Children and Money – part 3

Of what does life consist?

We are looking at Christ’s teaching in Luke 12 on possessions and money. In the last post we looked at verses 13-15 of this chapter. Christ makes a dramatic observation to a man who was quarreling with his brother about his inheritance. He says that one’s life does not consist in the abundance of possessions. This was a counter cultural proposition then–and it certainly still is now in the 21st century! But Jesus does not leave us hanging with that statement. He tells a parable to go along with his teaching to the man in the crowd. In the gospels, a parable is a literary device used to underscore a particular truth. The point of a parable is to make the teaching memorable so that it can be easily recalled. In the next five verses, Jesus does exactly that. He gives us a vivid–even shocking–word picture of a man who did think that life consisted of the abundance of his possessions. Also, we are shown the alternative–being rich towards God.

Let’s take a look at this parable:

16And he told them a parable, saying, “The land of a rich man produced plentifully, 17and he thought to himself, ‘What shall I do, for I have nowhere to store my crops?’ 18And he said, ‘I will do this: I will tear down my barns and build larger ones, and there I will store all my grain and my goods. 19And I will say to my soul, Soul, you have ample goods laid up for many years; relax, eat, drink, be merry.’ 20But God said to him, ‘Fool! This night your soul is required of you, and the things you have prepared, whose will they be?’ 21So is the one who lays up treasure for himself and is not rich toward God.”

Remember the immediate context. This parable elaborates on the truth that life does not consist in the abundance of one’s possessions. Christ begins by talking about a rich land owner who had an abundant crop. Anyone who knows anything about farming knows that abundant harvests are no accident. This rich man had planned wisely and worked hard. He was rewarded with a plentiful harvest. The harvest was so successful that he had inadequate space to store what he had reaped. After a bit of reasoning he hit upon a plan. He would tear down the barns that were too small to hold this bounty and build bigger barns in their place. The wisdom of this plan seems obvious. With his new storage facilities he will protect his harvest and benefit from the profits for many years into the future. He has worked hard and made good decisions; building bigger barns will secure his financial future. Verse 19 indicates that this man is quite pleased with himself.

So, what is not to like? He made a wise investment with his land. He had an abundant crop. He chose to protect his harvest carefully so that it would provide for him for many years. He is now ready to kick back and enjoy life. This has every appearance of being a wise plan. He may even decide to give generously to his church. After all, now that he has acquired savings, he is able to give.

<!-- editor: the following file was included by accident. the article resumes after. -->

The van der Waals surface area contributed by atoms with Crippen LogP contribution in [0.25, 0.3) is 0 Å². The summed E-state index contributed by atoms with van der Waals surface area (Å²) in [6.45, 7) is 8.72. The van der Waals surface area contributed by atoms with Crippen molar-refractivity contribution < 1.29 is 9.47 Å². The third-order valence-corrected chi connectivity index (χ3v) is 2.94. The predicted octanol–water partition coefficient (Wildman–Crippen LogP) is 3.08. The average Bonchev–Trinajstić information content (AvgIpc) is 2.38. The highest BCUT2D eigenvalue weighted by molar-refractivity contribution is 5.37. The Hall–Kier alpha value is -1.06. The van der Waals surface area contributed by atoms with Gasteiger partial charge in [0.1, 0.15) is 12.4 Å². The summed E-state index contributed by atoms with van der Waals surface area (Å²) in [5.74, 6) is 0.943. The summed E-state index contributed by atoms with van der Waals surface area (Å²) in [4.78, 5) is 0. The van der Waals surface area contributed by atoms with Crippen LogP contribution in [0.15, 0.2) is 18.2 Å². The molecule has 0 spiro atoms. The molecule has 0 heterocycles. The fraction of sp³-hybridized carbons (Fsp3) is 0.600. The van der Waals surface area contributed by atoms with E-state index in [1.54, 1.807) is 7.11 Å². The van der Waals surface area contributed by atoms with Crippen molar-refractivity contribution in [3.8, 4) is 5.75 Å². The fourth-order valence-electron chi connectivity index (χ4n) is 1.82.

However, Christ has a radically different evaluation. To say his response is unexpected is an understatement. Look at verse 20:

But God said to him, ‘Fool! This night your soul is required of you, and the things you have prepared, whose will they be?’


Fool is a strong word. The biblical word does not carry the meaning that we give to it in our culture. The Psalms tell us that the fool has said in his heart that there is no God. Recall from Luke 16 that what is highly valued by men is detestable in God’s sight. The problem with our rich landowner was that he planned as if there were no God. He had forgotten that it is God who blesses the labors of man. His harvest was bountiful because God had caused it to be so. He had also forgotten that he must be oriented to God’s commands and not his personal well-being. He had made something that was a good thing into the ultimate thing. The Bible commends hard work and wise planning. But these good things must be done from the perspective of being a stranger in a foreign land. This life is not all there is!

This parable is addressing a man who demanded fair treatment. He appealed to Jesus that he be treated fairly by his brother. But In response, Jesus uses this parable to confront the man with his faulty thinking. His priorities were wrong! His first priority should have been to be rich toward God. Living for the moment, for this life, is what Jesus calls “laying up treasure for yourself.” To live this way is to live as a fool–to live as one who does not know God. In the parable, Christ acknowledges that the man had “earned” his possessions. But his mistake was in thinking that his earnings were his to do with as he pleased. He forgot that his life was in God’s hands. As Jesus says, what was his would belong to someone else by morning.

So Jesus is urging the man who was worried about his inheritance to first consider being rich towards God. He is warning him not to be concerned about building personal wealth at the expense of being rich towards God. Let these words of Christ sink in. They are truly counter-cultural. Today, even Christians have bought into the thinking of the rich fool. Many believe that one must first save in order to give. That is not Christ’s message in this chapter.

One good way to examine your own perspective is to look at the attitude of your children toward their own “possessions.” Do your children live for the acquisition of Legos, MP3s, or spring clothes? If they do, they are following the thinking of the rich fool. They are thinking that life consists of the abundance of possessions.

So, what does it mean to be rich towards God? We will look at this in the next post.

Shepherd Press